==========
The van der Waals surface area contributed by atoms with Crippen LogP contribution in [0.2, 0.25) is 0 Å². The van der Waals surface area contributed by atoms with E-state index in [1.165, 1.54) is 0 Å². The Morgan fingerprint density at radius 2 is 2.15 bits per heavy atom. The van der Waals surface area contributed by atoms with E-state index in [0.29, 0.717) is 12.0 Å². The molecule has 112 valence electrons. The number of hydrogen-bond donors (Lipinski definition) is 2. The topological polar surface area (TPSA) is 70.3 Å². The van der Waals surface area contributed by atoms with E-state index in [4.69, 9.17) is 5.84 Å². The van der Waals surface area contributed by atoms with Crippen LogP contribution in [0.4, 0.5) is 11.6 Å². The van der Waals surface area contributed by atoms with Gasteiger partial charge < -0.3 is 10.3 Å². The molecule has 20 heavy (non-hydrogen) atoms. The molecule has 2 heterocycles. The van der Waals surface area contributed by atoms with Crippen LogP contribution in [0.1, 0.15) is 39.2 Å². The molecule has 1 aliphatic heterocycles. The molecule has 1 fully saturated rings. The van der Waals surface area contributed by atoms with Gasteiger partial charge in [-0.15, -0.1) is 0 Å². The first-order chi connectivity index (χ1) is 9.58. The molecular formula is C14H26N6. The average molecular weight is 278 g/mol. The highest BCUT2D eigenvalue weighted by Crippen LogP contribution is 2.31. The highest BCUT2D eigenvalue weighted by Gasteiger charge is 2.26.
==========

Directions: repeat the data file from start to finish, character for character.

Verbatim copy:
The van der Waals surface area contributed by atoms with Crippen LogP contribution in [0.2, 0.25) is 0 Å². The van der Waals surface area contributed by atoms with E-state index in [1.165, 1.54) is 0 Å². The Morgan fingerprint density at radius 2 is 2.15 bits per heavy atom. The van der Waals surface area contributed by atoms with E-state index in [0.29, 0.717) is 12.0 Å². The molecule has 112 valence electrons. The number of hydrogen-bond donors (Lipinski definition) is 2. The topological polar surface area (TPSA) is 70.3 Å². The van der Waals surface area contributed by atoms with E-state index in [4.69, 9.17) is 5.84 Å². The van der Waals surface area contributed by atoms with Crippen LogP contribution in [0.4, 0.5) is 11.6 Å². The van der Waals surface area contributed by atoms with Gasteiger partial charge < -0.3 is 10.3 Å². The molecule has 20 heavy (non-hydrogen) atoms. The molecule has 2 heterocycles. The van der Waals surface area contributed by atoms with Crippen LogP contribution in [0.1, 0.15) is 39.2 Å². The molecule has 1 aliphatic heterocycles. The molecule has 1 fully saturated rings. The van der Waals surface area contributed by atoms with Gasteiger partial charge in [-0.15, -0.1) is 0 Å². The first-order chi connectivity index (χ1) is 9.58. The molecular formula is C14H26N6. The average molecular weight is 278 g/mol. The highest BCUT2D eigenvalue weighted by Crippen LogP contribution is 2.31. The highest BCUT2D eigenvalue weighted by Gasteiger charge is 2.26.